Now I only look in on the sport occasionally, having walked away from it the day Bruce McLaren was killed. That was June 2, 1970, and I was sitting in my office at the advertising agency when our number one client called. It was John De Lorean, then general manager of Chevrolet, and he said: “I just got a call from England. Bruce McLaren was killed this morning. He was testing at Goodwood.” I was upset by the news, certainly, but my friends had been dying in racing cars since I first got involved in the early Fifties, and I was getting used to it. By the time I got home from work that night, I’d made my peace with the idea that he was gone. It was in that frame of mind that I passed the news on to my three kids in the kitchen, and they were thunderstruck. They’d had a helicopter ride around the Elkhart Lake circuit with Bruce just months before. He’d invited them to sit in his big orange Can-Am car in the paddock. Their horror at the news of his death peeled away the business-as-usual protective veneer that I’d been wearing for fifteen years, and I, too, came face to face with the reality of Bruce McLaren’s death.
The more I thought about it, the more my own insensitivity bothered me. I began to make lists of friends who’d died in racing cars, starting with Ira Garfunkel, who’d rolled his 1500cc HRG in a hill-climb the day I got married in 1955. The list grew, until at last there were the names of more than fifty people who’d eaten dinner at my house, played with my kids, called me in the middle of the night, borrowed my cars, helped me close bars in towns from Riverside, California, to Caltavuturo, Sicily, and then suddenly died. I decided it was too much.
I announced to friends and family that I wouldn’t attend another race until all of my friends were out of it. It didn’t make any difference; they continued to die anyway. But time passed and everybody I’d known, save A.J. Foyt and Mario Andretti, had packed it in. And, I must confess, I found a wide range of uses for weekends, once I’d stopped spending them all at races.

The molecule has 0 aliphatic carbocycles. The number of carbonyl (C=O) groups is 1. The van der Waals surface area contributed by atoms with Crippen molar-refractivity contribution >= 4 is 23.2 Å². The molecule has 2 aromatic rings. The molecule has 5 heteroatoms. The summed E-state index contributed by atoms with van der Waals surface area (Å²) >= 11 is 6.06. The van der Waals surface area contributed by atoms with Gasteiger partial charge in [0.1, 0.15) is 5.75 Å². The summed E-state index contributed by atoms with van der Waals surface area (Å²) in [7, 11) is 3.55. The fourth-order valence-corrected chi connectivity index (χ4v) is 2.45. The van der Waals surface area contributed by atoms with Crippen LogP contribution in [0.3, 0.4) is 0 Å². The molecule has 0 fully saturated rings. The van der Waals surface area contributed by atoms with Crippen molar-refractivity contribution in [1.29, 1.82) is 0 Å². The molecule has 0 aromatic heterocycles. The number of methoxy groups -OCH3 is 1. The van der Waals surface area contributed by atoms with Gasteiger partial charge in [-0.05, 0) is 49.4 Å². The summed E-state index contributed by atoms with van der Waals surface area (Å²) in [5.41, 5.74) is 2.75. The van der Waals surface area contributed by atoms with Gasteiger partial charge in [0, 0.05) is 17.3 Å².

Now, I feel a bit like somebody who can’t get over an old girlfriend. I know that racing has changed completely in the years that I’ve been away, and I’m not crazy about any of the changes, but that’s probably just the dry-in-the-mouth bitterness of an ex-lover. Two years ago I watched Jackie Stewart strap himself into a Benetton Formula 1 car and streak out of the pits at Oulton Park, and I felt exactly the same rush of excitement and admiration I’d felt the first time he raced in the United States, at Watkins Glen, in 1965. I felt like Humphrey Bogart in Casablanca, for Crissake. It’s the oldest cliché in the world: Just when you think you’ve gotten over some woman, you meet her on the street and you go all warm and moist again.
I hadn’t thought much about any of this until quite recently, when I received a letter from Pedro Rodriguez’s stepson, Mr. Guy Zugasti. He enclosed a sheaf of photographs, including one I had taken of him at a party at Pedro and Angelina’s home in Cuernavaca a couple of days after the Mexican Grand Prix of 1965. Graham Hill and Jackie Stewart were there, as were Ludovico Scarfiotti and Lorenzo Bandini. A riotous soccer game was part of the day’s festivities, and, as usual, Graham Hill was more riotous than anybody. Mr. Zugasti’s letter reminded me that next year will mark the twentieth anniversary of Pedro’s death at Germany’s Norisring, July 11, 1971.